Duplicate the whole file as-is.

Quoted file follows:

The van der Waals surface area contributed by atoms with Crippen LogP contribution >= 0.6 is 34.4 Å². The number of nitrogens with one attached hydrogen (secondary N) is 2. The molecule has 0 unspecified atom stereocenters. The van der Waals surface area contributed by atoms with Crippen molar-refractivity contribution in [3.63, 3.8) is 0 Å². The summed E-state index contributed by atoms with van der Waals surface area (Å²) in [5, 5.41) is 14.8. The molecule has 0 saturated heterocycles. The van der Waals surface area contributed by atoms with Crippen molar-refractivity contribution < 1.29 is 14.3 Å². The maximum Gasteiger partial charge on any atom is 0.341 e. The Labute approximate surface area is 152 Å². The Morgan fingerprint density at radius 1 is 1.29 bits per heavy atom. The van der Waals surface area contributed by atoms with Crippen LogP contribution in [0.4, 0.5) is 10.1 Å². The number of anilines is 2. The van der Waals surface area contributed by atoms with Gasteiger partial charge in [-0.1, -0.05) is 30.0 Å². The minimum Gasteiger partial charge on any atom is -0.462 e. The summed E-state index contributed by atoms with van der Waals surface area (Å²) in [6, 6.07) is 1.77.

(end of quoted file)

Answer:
The van der Waals surface area contributed by atoms with Crippen LogP contribution >= 0.6 is 34.4 Å². The number of nitrogens with one attached hydrogen (secondary N) is 2. The molecule has 0 unspecified atom stereocenters. The van der Waals surface area contributed by atoms with Crippen molar-refractivity contribution in [3.63, 3.8) is 0 Å². The summed E-state index contributed by atoms with van der Waals surface area (Å²) in [5, 5.41) is 14.8. The molecule has 0 saturated heterocycles. The van der Waals surface area contributed by atoms with Crippen molar-refractivity contribution < 1.29 is 14.3 Å². The maximum Gasteiger partial charge on any atom is 0.341 e. The Labute approximate surface area is 152 Å². The Morgan fingerprint density at radius 1 is 1.29 bits per heavy atom. The van der Waals surface area contributed by atoms with Crippen LogP contribution in [0.4, 0.5) is 10.1 Å². The number of anilines is 2. The van der Waals surface area contributed by atoms with Gasteiger partial charge in [-0.1, -0.05) is 30.0 Å². The minimum Gasteiger partial charge on any atom is -0.462 e. The summed E-state index contributed by atoms with van der Waals surface area (Å²) in [6, 6.07) is 1.77.